Whenever I assess children, one of the icebreaker tasks to start the evaluation, I ask the kids to write three things they like to do. Almost without fail, at the top of the list is, “I like to play video games.”
As we approach summer, I will also ask children what they are going to be doing in the summer. Often, I get a quizzical look that communicates something like, “What do you mean?” The way I read it, I think in the child’s mind, they see the summer ahead as a couple of months of virtually endless screen time.
As a psychologist specializing in children struggling in school, I have one piece of parental advice. Whether your child has some type of exceptionality or not, do what you can to get them outside and off their iPads, phones or game systems.
Summer is a great time for children to be doing old-school socializing, whether in day camps or playing in and around a local pool or just playing in the dirt.
Too often, this translates to parents as organized sports such as soccer, little league or other such activities. While these are great, in my experience children need time not being steered by adults. Sadly, to many of the children this means playing in their basements or rooms, not with other children around them, but through their gaming systems with friends (or people they don’t know) on-line.
I don’t know if there is legitimate research on this or not, but my sense is children are driven by one thing and one thing only. That is their screen usage.
I urge you to break this habit, especially in the summer. To the extent possible, go on family outings – hiking in the woods, fishing in local lakes, exploring the outdoors and other similar day trips.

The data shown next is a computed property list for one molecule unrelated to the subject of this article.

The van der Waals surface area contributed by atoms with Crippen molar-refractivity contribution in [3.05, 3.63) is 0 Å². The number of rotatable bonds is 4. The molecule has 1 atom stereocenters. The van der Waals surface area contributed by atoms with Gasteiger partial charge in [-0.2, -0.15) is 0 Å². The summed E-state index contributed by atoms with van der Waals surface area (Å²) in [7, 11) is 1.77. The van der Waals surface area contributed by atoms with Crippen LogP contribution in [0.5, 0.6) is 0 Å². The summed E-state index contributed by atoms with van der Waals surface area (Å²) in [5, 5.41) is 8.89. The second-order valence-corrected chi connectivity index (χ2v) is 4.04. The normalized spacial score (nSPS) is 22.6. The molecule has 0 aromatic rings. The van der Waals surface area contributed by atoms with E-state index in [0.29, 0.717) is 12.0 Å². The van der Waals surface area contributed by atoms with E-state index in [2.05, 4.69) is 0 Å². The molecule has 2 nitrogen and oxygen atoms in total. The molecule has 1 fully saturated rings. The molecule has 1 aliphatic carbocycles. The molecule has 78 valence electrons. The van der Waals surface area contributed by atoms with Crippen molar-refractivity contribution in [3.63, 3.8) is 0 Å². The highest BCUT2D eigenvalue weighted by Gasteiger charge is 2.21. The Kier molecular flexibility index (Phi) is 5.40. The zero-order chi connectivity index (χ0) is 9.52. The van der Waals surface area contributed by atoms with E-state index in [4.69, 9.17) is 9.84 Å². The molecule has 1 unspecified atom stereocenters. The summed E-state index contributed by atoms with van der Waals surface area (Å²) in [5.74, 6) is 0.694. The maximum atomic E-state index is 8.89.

For school struggling children parents will also use the summer to try and fill in some of the academic gaps with some type of tutoring.
Tutoring in the summer can be great for kids, so can going to the library. Libraries in local communities often have fun programs for children, and these should be actively encouraged.
Take advantage of the unstructured time in summer, but take a firm stance in limiting the screen time and get kids outside and engaged. They might protest at first, but don’t weaken. Years later, they will remember the family trip to the local lake more than playing five hours of Fortnite.
ABOUT THE AUTHOR:
Dr. Richard Selznick is a psychologist and the director of the Cooper Learning Center, Department of Pediatrics, Cooper University Health Care. The author of The Shut-Down Learner: Helping Your Academically Discouraged Child, as well as What to Do about Dyslexia: 25 Essential Points for Parents, and three other related books, he can be contacted through email: firstname.lastname@example.org. To learn more about his books, blogs and podcasts, go to www.shutdownlearner.com and www.cooperlearningcenter.org.